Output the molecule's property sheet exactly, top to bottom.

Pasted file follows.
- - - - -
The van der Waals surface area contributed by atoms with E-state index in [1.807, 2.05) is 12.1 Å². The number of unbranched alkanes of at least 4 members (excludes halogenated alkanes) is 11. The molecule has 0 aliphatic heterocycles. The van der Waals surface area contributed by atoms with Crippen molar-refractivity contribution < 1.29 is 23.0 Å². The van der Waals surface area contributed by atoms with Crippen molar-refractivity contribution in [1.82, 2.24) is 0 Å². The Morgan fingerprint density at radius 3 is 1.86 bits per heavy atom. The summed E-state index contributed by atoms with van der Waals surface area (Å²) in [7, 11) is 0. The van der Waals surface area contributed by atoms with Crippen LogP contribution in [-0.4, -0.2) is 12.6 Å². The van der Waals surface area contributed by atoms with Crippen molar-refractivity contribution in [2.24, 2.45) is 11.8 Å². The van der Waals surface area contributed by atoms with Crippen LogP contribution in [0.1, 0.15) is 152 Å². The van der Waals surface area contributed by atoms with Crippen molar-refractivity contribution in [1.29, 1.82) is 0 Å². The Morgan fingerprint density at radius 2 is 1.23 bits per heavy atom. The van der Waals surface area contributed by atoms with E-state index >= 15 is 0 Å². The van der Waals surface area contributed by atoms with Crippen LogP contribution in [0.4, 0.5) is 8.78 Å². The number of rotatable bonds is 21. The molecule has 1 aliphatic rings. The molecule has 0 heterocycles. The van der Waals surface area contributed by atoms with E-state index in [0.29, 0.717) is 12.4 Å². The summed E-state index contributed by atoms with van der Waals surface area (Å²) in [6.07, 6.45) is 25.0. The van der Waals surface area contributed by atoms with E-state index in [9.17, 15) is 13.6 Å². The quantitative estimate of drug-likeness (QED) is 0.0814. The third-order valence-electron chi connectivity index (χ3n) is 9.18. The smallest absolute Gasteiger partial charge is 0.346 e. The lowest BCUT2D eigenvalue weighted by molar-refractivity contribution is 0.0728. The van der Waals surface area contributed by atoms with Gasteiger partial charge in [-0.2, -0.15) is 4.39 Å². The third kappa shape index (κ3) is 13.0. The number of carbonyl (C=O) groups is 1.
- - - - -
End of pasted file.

The van der Waals surface area contributed by atoms with E-state index in [1.807, 2.05) is 12.1 Å². The number of unbranched alkanes of at least 4 members (excludes halogenated alkanes) is 11. The molecule has 0 aliphatic heterocycles. The van der Waals surface area contributed by atoms with Crippen molar-refractivity contribution < 1.29 is 23.0 Å². The van der Waals surface area contributed by atoms with Crippen molar-refractivity contribution in [1.82, 2.24) is 0 Å². The Morgan fingerprint density at radius 3 is 1.86 bits per heavy atom. The summed E-state index contributed by atoms with van der Waals surface area (Å²) in [7, 11) is 0. The van der Waals surface area contributed by atoms with Crippen LogP contribution in [-0.4, -0.2) is 12.6 Å². The van der Waals surface area contributed by atoms with Crippen molar-refractivity contribution in [2.24, 2.45) is 11.8 Å². The van der Waals surface area contributed by atoms with Crippen LogP contribution in [0.1, 0.15) is 152 Å². The van der Waals surface area contributed by atoms with Crippen molar-refractivity contribution in [1.29, 1.82) is 0 Å². The Morgan fingerprint density at radius 2 is 1.23 bits per heavy atom. The van der Waals surface area contributed by atoms with E-state index >= 15 is 0 Å². The van der Waals surface area contributed by atoms with Crippen LogP contribution in [0.4, 0.5) is 8.78 Å². The number of rotatable bonds is 21. The molecule has 1 aliphatic rings. The molecule has 0 heterocycles. The van der Waals surface area contributed by atoms with E-state index in [0.29, 0.717) is 12.4 Å². The summed E-state index contributed by atoms with van der Waals surface area (Å²) in [6.07, 6.45) is 25.0. The van der Waals surface area contributed by atoms with E-state index in [9.17, 15) is 13.6 Å². The quantitative estimate of drug-likeness (QED) is 0.0814. The third-order valence-electron chi connectivity index (χ3n) is 9.18. The smallest absolute Gasteiger partial charge is 0.346 e. The lowest BCUT2D eigenvalue weighted by molar-refractivity contribution is 0.0728. The van der Waals surface area contributed by atoms with Gasteiger partial charge in [-0.2, -0.15) is 4.39 Å². The third kappa shape index (κ3) is 13.0. The number of carbonyl (C=O) groups is 1.